Charity and our human laws

By Fr. Roy Cimagala

WHEN Christ told the crowd that their righteousness should surpass that of the scribes and Pharisees if they want to enter the kingdom of heaven, (cfr. Mt 5,17-37) he is actually telling us that we should be wary of our tendency to make and observe our laws that are based only on some human criteria.

“You have heard that it was said to your ancestors, ‘You shall not kill; and whoever kills will be liable to judgment,’” he said. “But I say to you, whoever is angry with his brother will be liable to judgment, and whoever says to brother “Raqa,’ will be answerable to the Sanhedrin, and whoever says, ‘You fool,’ will be liable to fiery Gehenna…”

While we will always have to use some human criteria in making and observing our laws, we should also see to it that it is charity, the charity that comes from God, that should always be the animating spirit when we make laws and especially when we apply and observe them.

And that’s because it is this charity that treats us in the most proper and wholistic way. It knows how to deal with any situation, condition and circumstance in our life, whether considered good or bad, humanly speaking. Charity knows how to blend justice with mercy, truth with compassion and patience.

That is why, Christ gave us as the new commandment that perfects all the other commandments. And that is that we should love one another as he himself has loved us. (cfr. Jn 13,34) And he loved us all the way by offering his life on the cross, as a way of bearing all our sins so that our salvation can be attained. He even offered forgiveness to those who crucified him.

That is the kind of charity that we should also live and give to one another. It does not do away with justice. Rather it purifies and perfects our justice, ridding it of its mainly retributive and punitive character, and always promoting its distributive, procedural and restorative character.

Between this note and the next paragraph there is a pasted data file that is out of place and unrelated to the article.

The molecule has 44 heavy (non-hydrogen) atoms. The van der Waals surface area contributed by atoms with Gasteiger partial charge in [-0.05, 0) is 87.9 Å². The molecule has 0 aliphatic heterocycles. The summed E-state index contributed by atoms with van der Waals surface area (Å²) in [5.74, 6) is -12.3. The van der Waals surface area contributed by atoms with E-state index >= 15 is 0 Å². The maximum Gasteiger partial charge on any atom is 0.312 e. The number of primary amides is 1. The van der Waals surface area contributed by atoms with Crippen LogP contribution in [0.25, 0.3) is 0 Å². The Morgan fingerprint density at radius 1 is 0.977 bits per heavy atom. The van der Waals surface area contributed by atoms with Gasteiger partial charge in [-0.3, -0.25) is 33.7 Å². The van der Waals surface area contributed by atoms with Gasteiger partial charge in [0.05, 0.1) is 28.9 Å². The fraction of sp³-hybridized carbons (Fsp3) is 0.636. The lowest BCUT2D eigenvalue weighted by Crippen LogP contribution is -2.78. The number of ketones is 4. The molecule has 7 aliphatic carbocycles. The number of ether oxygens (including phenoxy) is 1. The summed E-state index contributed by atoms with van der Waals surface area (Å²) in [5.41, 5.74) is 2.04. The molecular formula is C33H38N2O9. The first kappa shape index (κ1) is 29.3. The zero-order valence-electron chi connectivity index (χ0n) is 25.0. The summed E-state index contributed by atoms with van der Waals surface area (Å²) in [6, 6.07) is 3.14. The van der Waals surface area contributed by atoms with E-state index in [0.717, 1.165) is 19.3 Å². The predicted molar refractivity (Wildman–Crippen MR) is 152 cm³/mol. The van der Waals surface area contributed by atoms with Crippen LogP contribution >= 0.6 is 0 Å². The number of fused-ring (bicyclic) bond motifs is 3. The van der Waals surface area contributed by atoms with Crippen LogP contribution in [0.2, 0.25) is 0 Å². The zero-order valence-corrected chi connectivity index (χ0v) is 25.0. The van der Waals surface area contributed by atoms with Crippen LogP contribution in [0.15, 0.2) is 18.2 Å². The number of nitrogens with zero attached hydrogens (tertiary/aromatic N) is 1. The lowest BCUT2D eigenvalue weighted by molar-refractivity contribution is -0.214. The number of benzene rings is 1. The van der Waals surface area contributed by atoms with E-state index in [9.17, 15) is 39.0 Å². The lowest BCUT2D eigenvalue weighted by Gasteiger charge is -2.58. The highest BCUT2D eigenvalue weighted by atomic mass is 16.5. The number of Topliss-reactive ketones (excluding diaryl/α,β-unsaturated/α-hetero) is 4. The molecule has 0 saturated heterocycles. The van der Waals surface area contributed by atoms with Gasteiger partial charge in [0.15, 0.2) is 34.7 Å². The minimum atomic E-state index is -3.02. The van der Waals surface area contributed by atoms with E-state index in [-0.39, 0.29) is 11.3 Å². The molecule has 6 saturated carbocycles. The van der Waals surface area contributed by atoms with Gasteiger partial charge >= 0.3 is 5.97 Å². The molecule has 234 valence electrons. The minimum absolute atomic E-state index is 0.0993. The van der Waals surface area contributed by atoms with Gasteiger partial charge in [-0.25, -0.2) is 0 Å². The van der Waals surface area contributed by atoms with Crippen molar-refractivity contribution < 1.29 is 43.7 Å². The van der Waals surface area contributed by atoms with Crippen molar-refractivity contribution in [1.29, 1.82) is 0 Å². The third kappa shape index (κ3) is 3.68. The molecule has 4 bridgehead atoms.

It is with this kind of charity that often may ask us to go beyond but not against our human laws. That’s because our human laws cannot fully capture all the conditions of human life. Neither can they fully fathom the ultimate identity and dignity of man. That’s why in the end we have to defer everything to God. It’s he who makes the last and final judgment.

This definitely is not easy to do. But we can always try. The important thing is that we are aware of the need for charity as we make and observe our human laws. Our laws should be continually updated and refined, so that they channel more and more the charity that comes from God. Especially during these times when rapid developments are occurring, there is a great need for our human laws to reflect more the charity of God.

Thus, in making and observing our laws, we cannot and should not ignore the necessity to refer ourselves and our laws to God. We should not just depend on some ideologies and philosophies, on traditional juridical systems, etc. While they will always have something valid to contribute, they will always need the living spirit of God’s charity to animate them.

It is this charity, as St. Paul said, that delights not in evil but rather rejoices with the truth. “It always protects, always trusts, always hopes, always perseveres.” (1 Cor 13,6)